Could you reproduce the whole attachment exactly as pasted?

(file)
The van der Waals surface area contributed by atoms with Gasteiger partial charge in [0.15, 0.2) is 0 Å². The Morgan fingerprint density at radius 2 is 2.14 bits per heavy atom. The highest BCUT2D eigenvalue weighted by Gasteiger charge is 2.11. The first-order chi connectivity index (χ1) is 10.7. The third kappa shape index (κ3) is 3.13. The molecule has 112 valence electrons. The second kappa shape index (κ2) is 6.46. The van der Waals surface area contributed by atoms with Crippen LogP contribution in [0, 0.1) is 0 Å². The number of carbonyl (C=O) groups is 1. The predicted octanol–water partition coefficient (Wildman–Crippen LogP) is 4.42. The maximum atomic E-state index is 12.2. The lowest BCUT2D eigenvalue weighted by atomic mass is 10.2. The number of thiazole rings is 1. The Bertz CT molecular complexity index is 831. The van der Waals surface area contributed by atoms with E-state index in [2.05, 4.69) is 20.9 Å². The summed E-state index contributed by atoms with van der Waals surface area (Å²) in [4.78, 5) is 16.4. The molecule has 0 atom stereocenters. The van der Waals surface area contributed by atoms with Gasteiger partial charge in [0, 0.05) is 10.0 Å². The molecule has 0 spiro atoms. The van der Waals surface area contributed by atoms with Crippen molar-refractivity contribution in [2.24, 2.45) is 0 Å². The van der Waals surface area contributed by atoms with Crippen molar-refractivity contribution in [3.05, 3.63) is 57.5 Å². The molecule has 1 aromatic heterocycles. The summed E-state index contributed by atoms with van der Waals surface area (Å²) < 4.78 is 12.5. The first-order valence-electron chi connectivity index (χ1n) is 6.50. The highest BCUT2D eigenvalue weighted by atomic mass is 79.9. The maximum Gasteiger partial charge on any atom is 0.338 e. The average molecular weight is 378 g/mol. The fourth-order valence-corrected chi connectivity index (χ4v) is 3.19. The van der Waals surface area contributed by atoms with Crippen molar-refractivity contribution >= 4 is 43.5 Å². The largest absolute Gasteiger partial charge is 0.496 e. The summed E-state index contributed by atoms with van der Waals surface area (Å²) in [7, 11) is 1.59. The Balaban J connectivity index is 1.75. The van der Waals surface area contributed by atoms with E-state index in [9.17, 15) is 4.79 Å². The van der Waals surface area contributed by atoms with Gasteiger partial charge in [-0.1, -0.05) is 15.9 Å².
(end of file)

The van der Waals surface area contributed by atoms with Gasteiger partial charge in [0.15, 0.2) is 0 Å². The Morgan fingerprint density at radius 2 is 2.14 bits per heavy atom. The highest BCUT2D eigenvalue weighted by Gasteiger charge is 2.11. The first-order chi connectivity index (χ1) is 10.7. The third kappa shape index (κ3) is 3.13. The molecule has 112 valence electrons. The second kappa shape index (κ2) is 6.46. The van der Waals surface area contributed by atoms with Crippen LogP contribution in [0, 0.1) is 0 Å². The number of carbonyl (C=O) groups is 1. The predicted octanol–water partition coefficient (Wildman–Crippen LogP) is 4.42. The maximum atomic E-state index is 12.2. The lowest BCUT2D eigenvalue weighted by atomic mass is 10.2. The number of thiazole rings is 1. The Bertz CT molecular complexity index is 831. The van der Waals surface area contributed by atoms with E-state index in [2.05, 4.69) is 20.9 Å². The summed E-state index contributed by atoms with van der Waals surface area (Å²) in [4.78, 5) is 16.4. The molecule has 0 atom stereocenters. The van der Waals surface area contributed by atoms with Gasteiger partial charge in [0, 0.05) is 10.0 Å². The molecule has 0 spiro atoms. The van der Waals surface area contributed by atoms with Crippen molar-refractivity contribution in [2.24, 2.45) is 0 Å². The van der Waals surface area contributed by atoms with Crippen molar-refractivity contribution in [3.05, 3.63) is 57.5 Å². The molecule has 1 aromatic heterocycles. The summed E-state index contributed by atoms with van der Waals surface area (Å²) < 4.78 is 12.5. The first-order valence-electron chi connectivity index (χ1n) is 6.50. The highest BCUT2D eigenvalue weighted by atomic mass is 79.9. The maximum Gasteiger partial charge on any atom is 0.338 e. The average molecular weight is 378 g/mol. The fourth-order valence-corrected chi connectivity index (χ4v) is 3.19. The van der Waals surface area contributed by atoms with Crippen molar-refractivity contribution >= 4 is 43.5 Å². The largest absolute Gasteiger partial charge is 0.496 e. The summed E-state index contributed by atoms with van der Waals surface area (Å²) in [7, 11) is 1.59. The Balaban J connectivity index is 1.75. The van der Waals surface area contributed by atoms with E-state index in [9.17, 15) is 4.79 Å². The van der Waals surface area contributed by atoms with Gasteiger partial charge in [-0.1, -0.05) is 15.9 Å².